The four runways at North Field were lettered "A", "B", "C" and "D" from north to south. The 6th Group was parked on the south-side of Runway D, then going north the 9th Group was parked between C and D. The 504th between C and B, and the 505th on the south side of runway A. In addition, the B-29s were assigned specific hardstands for each aircraft so the ground crew could store spares and other items for each aircraft on them. The groups used the runway to the north side of their parking area hardstands, but this was not fast and firm, because if there was an accident and the runway was closed, the aircraft shifted to another runway.

Once in place, the groups of the 313th began flying missions, initially against Iwo Jima, the Truk Islands, and other Japanese held areas. Later, they flew low-level night incendiary raids on area targets in Japan; participated in mining operations in the Shimonoseki Strait, and contributed to the blockade of the Japanese Empire by mining harbors in Japan and Korea. In Apr 1945 the 313th assisted the invasion of Okinawa by bombing Japanese airfields used by kamikaze pilots.

A fifth group, the 509th Composite Group, was assigned to the wing in May 1945 from Wendover AAF, Utah. The 509th, although assigned to the 313th Bomb Wing, was operationally controlled by Headquarters, Twentieth Air Force. The 509th was given a base area near the airfield on the north tip of the island, several miles from the main installations in the center part of the island where the other groups were assigned. The 509th aircraft almost always used runway "A" and the aircraft were parked away from the other groups on the north side of the runway. Also unlike the other groups in the wing, the 509th used a wide variety of tail codes from various XXI Bomber Command groups, instead of using its own, so that the group's planes could not be identified by the Japanese. The 509th was also self contained, and drew little in resources from the 313th Wing or its other groups.

In early August, the mission of the 509th was revealed when the group flew the two Atomic Bomb missions to Hiroshima and Nagasaki. In November, the 509th was relieved from assignment to the 313th Bomb Wing and was reassigned to Roswell AAF, New Mexico.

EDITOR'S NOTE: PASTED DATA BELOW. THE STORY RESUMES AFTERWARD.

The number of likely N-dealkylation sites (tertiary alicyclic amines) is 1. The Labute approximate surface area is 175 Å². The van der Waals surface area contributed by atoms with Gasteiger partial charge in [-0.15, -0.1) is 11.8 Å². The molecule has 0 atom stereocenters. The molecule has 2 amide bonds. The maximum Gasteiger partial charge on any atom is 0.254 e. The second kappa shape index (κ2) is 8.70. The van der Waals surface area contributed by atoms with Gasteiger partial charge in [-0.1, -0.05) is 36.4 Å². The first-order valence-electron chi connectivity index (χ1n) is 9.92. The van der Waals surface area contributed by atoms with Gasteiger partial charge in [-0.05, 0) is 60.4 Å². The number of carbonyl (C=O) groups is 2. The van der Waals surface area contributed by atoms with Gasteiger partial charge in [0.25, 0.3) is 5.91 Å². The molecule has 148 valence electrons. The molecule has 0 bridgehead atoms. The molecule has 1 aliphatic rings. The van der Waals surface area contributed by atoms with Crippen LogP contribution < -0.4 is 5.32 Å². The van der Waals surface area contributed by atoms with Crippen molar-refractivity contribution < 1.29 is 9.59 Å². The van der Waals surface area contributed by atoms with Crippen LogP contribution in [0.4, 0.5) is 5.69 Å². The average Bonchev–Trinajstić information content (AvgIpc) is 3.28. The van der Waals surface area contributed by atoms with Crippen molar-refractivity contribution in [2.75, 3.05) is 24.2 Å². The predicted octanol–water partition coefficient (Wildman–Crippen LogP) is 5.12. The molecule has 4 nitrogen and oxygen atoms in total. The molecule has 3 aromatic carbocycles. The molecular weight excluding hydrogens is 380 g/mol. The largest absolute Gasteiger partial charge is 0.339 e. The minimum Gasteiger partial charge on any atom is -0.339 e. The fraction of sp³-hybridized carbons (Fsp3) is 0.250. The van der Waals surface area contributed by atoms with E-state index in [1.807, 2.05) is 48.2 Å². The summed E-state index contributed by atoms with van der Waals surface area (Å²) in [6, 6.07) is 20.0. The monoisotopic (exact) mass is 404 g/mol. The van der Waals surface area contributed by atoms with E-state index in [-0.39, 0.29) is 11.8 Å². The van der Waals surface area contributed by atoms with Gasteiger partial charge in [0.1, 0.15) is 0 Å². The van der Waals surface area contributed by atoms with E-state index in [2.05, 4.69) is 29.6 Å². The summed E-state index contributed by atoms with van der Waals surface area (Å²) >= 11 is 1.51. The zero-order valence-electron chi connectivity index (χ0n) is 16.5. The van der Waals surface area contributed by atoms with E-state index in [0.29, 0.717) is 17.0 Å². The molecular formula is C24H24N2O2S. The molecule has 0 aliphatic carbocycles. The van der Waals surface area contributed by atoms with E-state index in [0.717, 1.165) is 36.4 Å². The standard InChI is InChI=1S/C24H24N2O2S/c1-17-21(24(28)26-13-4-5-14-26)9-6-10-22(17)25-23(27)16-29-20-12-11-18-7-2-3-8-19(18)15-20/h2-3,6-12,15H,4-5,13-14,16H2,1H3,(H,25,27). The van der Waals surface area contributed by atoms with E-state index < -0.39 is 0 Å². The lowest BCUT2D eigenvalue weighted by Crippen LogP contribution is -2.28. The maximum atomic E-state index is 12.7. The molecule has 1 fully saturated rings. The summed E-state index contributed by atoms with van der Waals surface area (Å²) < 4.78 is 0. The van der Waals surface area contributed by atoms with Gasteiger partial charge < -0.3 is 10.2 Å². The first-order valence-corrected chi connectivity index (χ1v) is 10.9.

After the Japanese surrender in August, 313th Bomb Wing units dropped food and supplies to Allied prisoners and participated in show-of-force flights over Japan. The units of the 313th Bombardment Wing were either reassigned or inactivated within a few months after the end of the Pacific War. The last USAAF unit, the 505th Bombardment Group, left North Field on June 30, 1946, ending its use as an operational airfield, and the airfield being closed on 30 March 1947.

With the withdrawal of American forces after the war, North Field was abandoned, and it has been disused since the war. Some abandoned B-29 hulks were left at the airfield after the war, but were melted down for scrap in the 1950s. Today, the crushed coral runways are grayish and weathered-looking, but very drivable with an SUV, with only some weedy growth crawling out onto it here and there. These runways are still visible today.

The airfield is abandoned and overgrown, and easily accessible a few miles traveling north of "San Jose" on "Broadway". Other than the runways, nothing is left of the old facilities. No buildings are to be seen. The forest has grown right up to the edges of the runways and taxiways.

See also

References

PD-icon.svg This article incorporates public domain material from websites or documents of the Air Force Historical Research Agency.

  • Maurer, Maurer (1983). Air Force Combat Units Of World War II. Maxwell AFB, Alabama: Office of Air Force History. ISBN 0892010924.
  • Dorr, Robert F. B-29 Units of World War II. Botley, Oxford, UK: Osprey Publishing, 2002. ISBN 1-84176-285-7
  • Rust, Kenn C. Twentieth Air Force Story...in World War II. Temple City, California: Historical Aviation Album, 1979. ISBN 0-911852-85-9.
  • www.pacificwrecks.com

External links